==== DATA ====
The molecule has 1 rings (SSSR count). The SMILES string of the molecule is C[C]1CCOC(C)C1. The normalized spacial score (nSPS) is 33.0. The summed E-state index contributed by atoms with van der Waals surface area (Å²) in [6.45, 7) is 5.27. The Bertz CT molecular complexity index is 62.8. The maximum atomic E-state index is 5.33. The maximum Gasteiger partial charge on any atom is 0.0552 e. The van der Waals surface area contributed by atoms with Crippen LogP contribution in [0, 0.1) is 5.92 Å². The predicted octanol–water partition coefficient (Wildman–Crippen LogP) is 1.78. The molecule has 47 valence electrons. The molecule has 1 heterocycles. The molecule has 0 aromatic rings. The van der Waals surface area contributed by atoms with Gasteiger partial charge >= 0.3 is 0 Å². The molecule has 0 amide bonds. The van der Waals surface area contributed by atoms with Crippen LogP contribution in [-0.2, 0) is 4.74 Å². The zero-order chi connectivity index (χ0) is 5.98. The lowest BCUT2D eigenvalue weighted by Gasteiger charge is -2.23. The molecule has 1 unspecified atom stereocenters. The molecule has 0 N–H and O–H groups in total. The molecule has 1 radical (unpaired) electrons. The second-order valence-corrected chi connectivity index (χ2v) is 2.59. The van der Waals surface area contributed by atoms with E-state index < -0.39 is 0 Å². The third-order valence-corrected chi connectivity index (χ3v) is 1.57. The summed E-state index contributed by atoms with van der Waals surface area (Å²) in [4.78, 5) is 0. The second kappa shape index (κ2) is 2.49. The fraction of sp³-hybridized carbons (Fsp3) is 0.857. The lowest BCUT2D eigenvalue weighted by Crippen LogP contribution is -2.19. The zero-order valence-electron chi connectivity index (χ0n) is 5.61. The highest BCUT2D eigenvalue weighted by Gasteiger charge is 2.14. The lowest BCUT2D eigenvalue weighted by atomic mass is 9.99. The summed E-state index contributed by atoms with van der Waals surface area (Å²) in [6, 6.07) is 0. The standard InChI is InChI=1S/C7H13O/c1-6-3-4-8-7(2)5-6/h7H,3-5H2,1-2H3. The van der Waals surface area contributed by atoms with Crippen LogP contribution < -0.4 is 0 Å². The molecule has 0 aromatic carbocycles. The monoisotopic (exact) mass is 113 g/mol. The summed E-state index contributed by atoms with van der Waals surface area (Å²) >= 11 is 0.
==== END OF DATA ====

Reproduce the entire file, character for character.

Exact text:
The molecule has 1 rings (SSSR count). The SMILES string of the molecule is C[C]1CCOC(C)C1. The normalized spacial score (nSPS) is 33.0. The summed E-state index contributed by atoms with van der Waals surface area (Å²) in [6.45, 7) is 5.27. The Bertz CT molecular complexity index is 62.8. The maximum atomic E-state index is 5.33. The maximum Gasteiger partial charge on any atom is 0.0552 e. The van der Waals surface area contributed by atoms with Crippen LogP contribution in [0, 0.1) is 5.92 Å². The predicted octanol–water partition coefficient (Wildman–Crippen LogP) is 1.78. The molecule has 47 valence electrons. The molecule has 1 heterocycles. The molecule has 0 aromatic rings. The van der Waals surface area contributed by atoms with Gasteiger partial charge >= 0.3 is 0 Å². The molecule has 0 amide bonds. The van der Waals surface area contributed by atoms with Crippen LogP contribution in [-0.2, 0) is 4.74 Å². The zero-order chi connectivity index (χ0) is 5.98. The lowest BCUT2D eigenvalue weighted by Gasteiger charge is -2.23. The molecule has 1 unspecified atom stereocenters. The molecule has 0 N–H and O–H groups in total. The molecule has 1 radical (unpaired) electrons. The second-order valence-corrected chi connectivity index (χ2v) is 2.59. The van der Waals surface area contributed by atoms with E-state index < -0.39 is 0 Å². The third-order valence-corrected chi connectivity index (χ3v) is 1.57. The summed E-state index contributed by atoms with van der Waals surface area (Å²) in [4.78, 5) is 0. The second kappa shape index (κ2) is 2.49. The fraction of sp³-hybridized carbons (Fsp3) is 0.857. The lowest BCUT2D eigenvalue weighted by Crippen LogP contribution is -2.19. The zero-order valence-electron chi connectivity index (χ0n) is 5.61. The highest BCUT2D eigenvalue weighted by Gasteiger charge is 2.14. The lowest BCUT2D eigenvalue weighted by atomic mass is 9.99. The summed E-state index contributed by atoms with van der Waals surface area (Å²) in [6, 6.07) is 0. The standard InChI is InChI=1S/C7H13O/c1-6-3-4-8-7(2)5-6/h7H,3-5H2,1-2H3. The van der Waals surface area contributed by atoms with Crippen LogP contribution < -0.4 is 0 Å². The molecule has 0 aromatic carbocycles. The monoisotopic (exact) mass is 113 g/mol. The summed E-state index contributed by atoms with van der Waals surface area (Å²) >= 11 is 0.